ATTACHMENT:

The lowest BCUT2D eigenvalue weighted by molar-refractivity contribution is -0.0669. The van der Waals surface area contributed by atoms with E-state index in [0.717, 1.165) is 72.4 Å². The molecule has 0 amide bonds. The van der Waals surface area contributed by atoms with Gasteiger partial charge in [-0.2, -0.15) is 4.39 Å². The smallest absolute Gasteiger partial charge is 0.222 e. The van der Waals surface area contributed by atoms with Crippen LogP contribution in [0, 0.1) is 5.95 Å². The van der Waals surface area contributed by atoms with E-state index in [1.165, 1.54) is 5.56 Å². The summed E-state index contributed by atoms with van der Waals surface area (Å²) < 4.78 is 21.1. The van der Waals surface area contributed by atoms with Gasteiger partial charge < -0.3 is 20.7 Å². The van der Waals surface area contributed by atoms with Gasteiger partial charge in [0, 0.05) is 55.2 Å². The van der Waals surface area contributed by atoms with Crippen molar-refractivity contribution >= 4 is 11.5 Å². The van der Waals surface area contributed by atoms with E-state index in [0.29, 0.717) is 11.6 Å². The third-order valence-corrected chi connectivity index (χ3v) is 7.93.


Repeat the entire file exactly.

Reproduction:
The lowest BCUT2D eigenvalue weighted by molar-refractivity contribution is -0.0669. The van der Waals surface area contributed by atoms with E-state index in [0.717, 1.165) is 72.4 Å². The molecule has 0 amide bonds. The van der Waals surface area contributed by atoms with Gasteiger partial charge in [-0.2, -0.15) is 4.39 Å². The smallest absolute Gasteiger partial charge is 0.222 e. The van der Waals surface area contributed by atoms with Crippen LogP contribution in [0, 0.1) is 5.95 Å². The van der Waals surface area contributed by atoms with E-state index in [1.165, 1.54) is 5.56 Å². The summed E-state index contributed by atoms with van der Waals surface area (Å²) < 4.78 is 21.1. The van der Waals surface area contributed by atoms with Gasteiger partial charge < -0.3 is 20.7 Å². The van der Waals surface area contributed by atoms with Gasteiger partial charge in [0, 0.05) is 55.2 Å². The van der Waals surface area contributed by atoms with Crippen molar-refractivity contribution >= 4 is 11.5 Å². The van der Waals surface area contributed by atoms with E-state index in [0.29, 0.717) is 11.6 Å². The third-order valence-corrected chi connectivity index (χ3v) is 7.93.